Tuesday, December 10, 2013


Years ago my apartment mate returned from the farmers market with something that could only be described as a "big ass yam".
Or 'big donkey yam', for the Bowdlerized version.
She was positively gloating about it.

It was indeed extraordinary.

A few minutes later the phone rang, with a salesperson in a trailer park out in Inbredistan trying to get me to switch plans back to ATT, so rather than explaining that they were barking mad, ATT sucked eggs, and Hades would sooner freeze entirely over, I instead gave vent to my worshipful admiration for the 'big ass yam'. Or big donkey yam. I waxed poetic.
It was a remarkably short phone conversation.
They might not have yams in Inbredistan.

Today I saw its cousin. And I had no clue what it was.

It is sold in Chinatown

[Flumen or fontenym, plus 'mountain'.]

Okay, it's a root. Tuberous. And I feel quite tickled that I can read the Chinese name. That's a big step in the right direction.
But what the heck is it?

Several old ladies assured me that it was good for the kidneys (腎 'san'). As well as the spleen (脾 'pei'). And also the liver (肝 'gon'). Particularly when cooked with such things as tripe (百葉 'paak yip'), corn (粟米 'suk mai'), and carrots (紅蘿蔔 'hong lo bok'). Long simmering is best. Other things it can be cooked with include 枸杞子 ('gau gei ji': Lycium chinense), black wood ears (黑木耳 'hak muk yi'), and Chinese red dates (红枣 'hong jou').

It is very good!

Thank you, auntie.

I remain quite clueless.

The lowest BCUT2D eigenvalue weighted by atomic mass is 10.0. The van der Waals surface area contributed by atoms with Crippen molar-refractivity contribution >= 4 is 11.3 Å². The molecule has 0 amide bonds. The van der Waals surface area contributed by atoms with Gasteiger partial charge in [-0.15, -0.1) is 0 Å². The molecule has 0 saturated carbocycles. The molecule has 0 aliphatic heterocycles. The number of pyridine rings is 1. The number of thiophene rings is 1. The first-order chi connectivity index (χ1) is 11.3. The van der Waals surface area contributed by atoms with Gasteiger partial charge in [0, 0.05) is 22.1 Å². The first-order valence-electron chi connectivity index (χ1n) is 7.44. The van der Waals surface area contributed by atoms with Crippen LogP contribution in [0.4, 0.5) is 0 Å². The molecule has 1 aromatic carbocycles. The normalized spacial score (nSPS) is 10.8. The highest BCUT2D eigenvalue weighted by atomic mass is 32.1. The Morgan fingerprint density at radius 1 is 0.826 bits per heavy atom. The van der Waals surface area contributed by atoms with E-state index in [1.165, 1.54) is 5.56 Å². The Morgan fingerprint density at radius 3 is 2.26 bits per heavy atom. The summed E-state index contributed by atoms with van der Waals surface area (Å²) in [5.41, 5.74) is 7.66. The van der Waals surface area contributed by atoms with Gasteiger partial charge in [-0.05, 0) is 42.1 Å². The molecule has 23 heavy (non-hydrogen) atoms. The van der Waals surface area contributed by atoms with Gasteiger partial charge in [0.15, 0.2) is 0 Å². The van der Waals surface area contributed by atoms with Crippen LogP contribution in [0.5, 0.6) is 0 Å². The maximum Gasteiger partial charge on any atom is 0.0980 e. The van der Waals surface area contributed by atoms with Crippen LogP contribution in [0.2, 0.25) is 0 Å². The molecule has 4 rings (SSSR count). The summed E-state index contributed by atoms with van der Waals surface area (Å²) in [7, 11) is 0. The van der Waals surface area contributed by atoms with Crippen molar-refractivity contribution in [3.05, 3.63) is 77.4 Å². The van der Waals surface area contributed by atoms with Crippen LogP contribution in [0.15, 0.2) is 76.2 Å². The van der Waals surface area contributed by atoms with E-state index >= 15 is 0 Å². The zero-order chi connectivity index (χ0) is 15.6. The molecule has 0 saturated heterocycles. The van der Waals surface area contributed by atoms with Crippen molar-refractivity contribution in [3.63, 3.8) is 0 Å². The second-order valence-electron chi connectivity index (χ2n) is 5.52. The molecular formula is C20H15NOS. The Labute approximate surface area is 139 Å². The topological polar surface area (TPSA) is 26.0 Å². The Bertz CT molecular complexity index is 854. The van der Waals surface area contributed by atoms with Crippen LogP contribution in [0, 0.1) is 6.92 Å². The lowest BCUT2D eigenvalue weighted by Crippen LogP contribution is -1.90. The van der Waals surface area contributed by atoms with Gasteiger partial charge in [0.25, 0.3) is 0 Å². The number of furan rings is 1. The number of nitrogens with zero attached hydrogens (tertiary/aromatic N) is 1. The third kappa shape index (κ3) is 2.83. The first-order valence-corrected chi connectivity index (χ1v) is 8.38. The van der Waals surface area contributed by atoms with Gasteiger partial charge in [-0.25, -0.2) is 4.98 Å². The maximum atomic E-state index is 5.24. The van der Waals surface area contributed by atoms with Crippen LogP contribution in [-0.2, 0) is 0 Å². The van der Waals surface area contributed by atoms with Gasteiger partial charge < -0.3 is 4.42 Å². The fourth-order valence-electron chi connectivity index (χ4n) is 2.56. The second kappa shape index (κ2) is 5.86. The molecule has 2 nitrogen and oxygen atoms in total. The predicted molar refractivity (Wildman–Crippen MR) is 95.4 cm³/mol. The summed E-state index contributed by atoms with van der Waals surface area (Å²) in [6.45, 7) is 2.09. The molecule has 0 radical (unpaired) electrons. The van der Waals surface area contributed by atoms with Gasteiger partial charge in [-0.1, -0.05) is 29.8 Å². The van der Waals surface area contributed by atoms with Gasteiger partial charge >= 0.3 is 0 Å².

[Waai saan hong jou tong sui]

淮山5兩 (five taels of Waaisaan).
红枣1兩 (one tael of red dates).
白糖适量 (a suitable amount of sugar).

淮山去皮,切片 (peel and chop the Waaisaan).
红枣洗净,切片 (rinse and chop the dates).
淮山同红枣放入水中 (dump both into water).
煮到淮山變軟 (cook until the Waaisaan softens).
加數量糖 (add a suitable quantity of sugar).

係噉 (that is all).

["Waai saan hong jou tong sui: Waai saan ng leung. Hong jou yat leung. Paak tong sik leung. Waai saan heui pei, chit pin. Hong jou sai jeng, chit pin. Waai saan tong hong jou fong yap sui jung. Jiu dou waai saan pin yuen. Gaa sou leung tong. Hai gam."]

Simple, tasty, and undoubtedly very healthful.
Good for yin energy (陰氣 'yam hei').
Your kidneys and spleen.
And the liver.

At this point I still didn't know what this most beneficial vegetable was. The vegetable seller didn't know the English name either, but assured me that it was "waai saan".

I should've asked her to write down how to cook it with meat, carrots, and corn too. Though I would've substituted parsnips, because I'm not too hep on carrots.

Turns out it's Dioscorea opposita - the Korean yam.
淮山葯 waai saan yeuk.

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